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Politician Jana Volfova appears in a European Parliament campaign advertisement for the nationalist Czech Sovereignty party.
Decapitation. Group sex. Defenestrations.

Frankly, it all sounds like just another night of Danish cinema at Cannes.

So don't let Denmark's "get-out-the-vote" flap over the "Voteman" video discourage you ahead of this month's European elections.

If you're going to hang your head over these elections to fill the European Parliament's 751 seats, let it be because of spots like this one:

WATCH: Euro-Election Campaign Ad For Czech Sovereignty

Candidate Jana Volfova and her nonparliamentary Czech Sovereignty party went completely Kabuki, donning a chador to rail against Muslims and to "defend Euro-Christian civilization."

"Do you really want to have to bow to Allah five times a day?" an announcer asks as a tiny black figure in full fundamentalist Islamic garb emerges from an EU-colored shell game.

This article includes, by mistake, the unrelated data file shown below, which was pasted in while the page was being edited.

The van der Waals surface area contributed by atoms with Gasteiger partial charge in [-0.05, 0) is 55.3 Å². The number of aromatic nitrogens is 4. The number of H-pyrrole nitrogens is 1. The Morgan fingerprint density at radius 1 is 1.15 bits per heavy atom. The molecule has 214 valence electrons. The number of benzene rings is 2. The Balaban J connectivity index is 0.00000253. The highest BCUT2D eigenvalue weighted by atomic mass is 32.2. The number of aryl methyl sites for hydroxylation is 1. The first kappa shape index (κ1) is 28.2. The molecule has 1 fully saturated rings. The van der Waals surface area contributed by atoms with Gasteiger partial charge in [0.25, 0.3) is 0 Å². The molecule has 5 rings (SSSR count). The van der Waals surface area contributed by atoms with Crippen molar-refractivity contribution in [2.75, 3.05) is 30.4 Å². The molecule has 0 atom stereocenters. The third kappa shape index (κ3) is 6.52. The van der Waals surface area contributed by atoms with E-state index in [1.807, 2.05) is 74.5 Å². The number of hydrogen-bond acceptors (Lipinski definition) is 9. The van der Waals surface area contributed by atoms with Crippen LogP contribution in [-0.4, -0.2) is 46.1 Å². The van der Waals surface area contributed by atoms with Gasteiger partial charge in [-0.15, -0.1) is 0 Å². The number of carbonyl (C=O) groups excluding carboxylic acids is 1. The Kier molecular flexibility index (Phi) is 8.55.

"Do you want your daughter or granddaughter to be forced to walk around covered up, for her to be stoned [to death] if she gives her boyfriend a kiss on the street?" Volfova asks from behind a black chador, before assigning the European Commission with responsibility for determining immigration policies. (Never mind that she's campaigning for the European Parliament.)

"We reject the Islamization of Europe," Volfova goes on to say.

"Don't let your own country be stolen, and come defend Euro-Christian civilization," the announcer sums up.

Czech Sovereignty is sufficiently "euroskeptical" for local media to have speculated that it might provide a platform for the post-presidential return to "high politics" of former President Vaclav Klaus.